Reputation Cycles: The Value of Accreditation for Undergraduate Journalism ProgramsJournalism & Mass Communication Educator (2012)
Accreditation is among various outside influences when developing an ideal journalism curriculum. The value of journalism accreditation standards for undergraduate programs has been studied and is still debated. This study discovers views of opinion leaders in U.S. journalism programs, as surveyed program directors give reasons for being accredited or not. The most important reason for schools with, or obtaining, accreditation is reputation enhancement. But many directors question accreditation’s value. Some perceive the cap on journalism credits that students can take as a limitation of student development and a hindrance to responding to increasing media industry convergence.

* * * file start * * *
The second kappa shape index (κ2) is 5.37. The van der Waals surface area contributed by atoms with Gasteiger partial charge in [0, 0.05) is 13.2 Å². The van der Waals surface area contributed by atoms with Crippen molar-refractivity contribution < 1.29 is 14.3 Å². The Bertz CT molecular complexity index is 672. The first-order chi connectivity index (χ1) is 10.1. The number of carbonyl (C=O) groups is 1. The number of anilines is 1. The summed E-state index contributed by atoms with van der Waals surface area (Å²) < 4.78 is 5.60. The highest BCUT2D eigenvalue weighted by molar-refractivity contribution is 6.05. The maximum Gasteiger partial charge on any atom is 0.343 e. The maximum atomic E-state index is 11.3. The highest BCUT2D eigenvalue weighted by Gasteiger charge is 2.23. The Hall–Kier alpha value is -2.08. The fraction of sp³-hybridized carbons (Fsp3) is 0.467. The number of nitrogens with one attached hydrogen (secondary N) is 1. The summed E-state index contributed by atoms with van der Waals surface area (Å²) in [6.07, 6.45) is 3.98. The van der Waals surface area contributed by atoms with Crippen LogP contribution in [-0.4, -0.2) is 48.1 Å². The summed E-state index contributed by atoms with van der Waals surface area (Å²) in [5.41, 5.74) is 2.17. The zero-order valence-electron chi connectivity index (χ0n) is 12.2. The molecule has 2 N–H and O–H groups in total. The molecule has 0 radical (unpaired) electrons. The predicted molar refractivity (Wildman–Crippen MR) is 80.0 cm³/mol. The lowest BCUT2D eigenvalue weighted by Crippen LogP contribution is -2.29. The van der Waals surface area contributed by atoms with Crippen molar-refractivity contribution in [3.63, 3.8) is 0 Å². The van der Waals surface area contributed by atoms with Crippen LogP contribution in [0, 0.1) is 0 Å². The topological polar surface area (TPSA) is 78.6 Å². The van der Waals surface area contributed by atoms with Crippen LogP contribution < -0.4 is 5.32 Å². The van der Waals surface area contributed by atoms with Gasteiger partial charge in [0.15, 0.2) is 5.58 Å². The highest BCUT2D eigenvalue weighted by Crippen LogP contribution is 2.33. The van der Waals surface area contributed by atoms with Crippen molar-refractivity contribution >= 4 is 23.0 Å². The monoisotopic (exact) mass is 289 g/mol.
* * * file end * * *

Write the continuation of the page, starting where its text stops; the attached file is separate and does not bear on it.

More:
Publication DateJanuary 1, 2012
Citation InformationRobin Blom, Lucinda D. Davenport and Brian J. Bowe. "Reputation Cycles: The Value of Accreditation for Undergraduate Journalism Programs" Journalism & Mass Communication Educator Vol. 67 Iss. 4 (2012)
Available at: http://works.bepress.com/brianjbowe/2/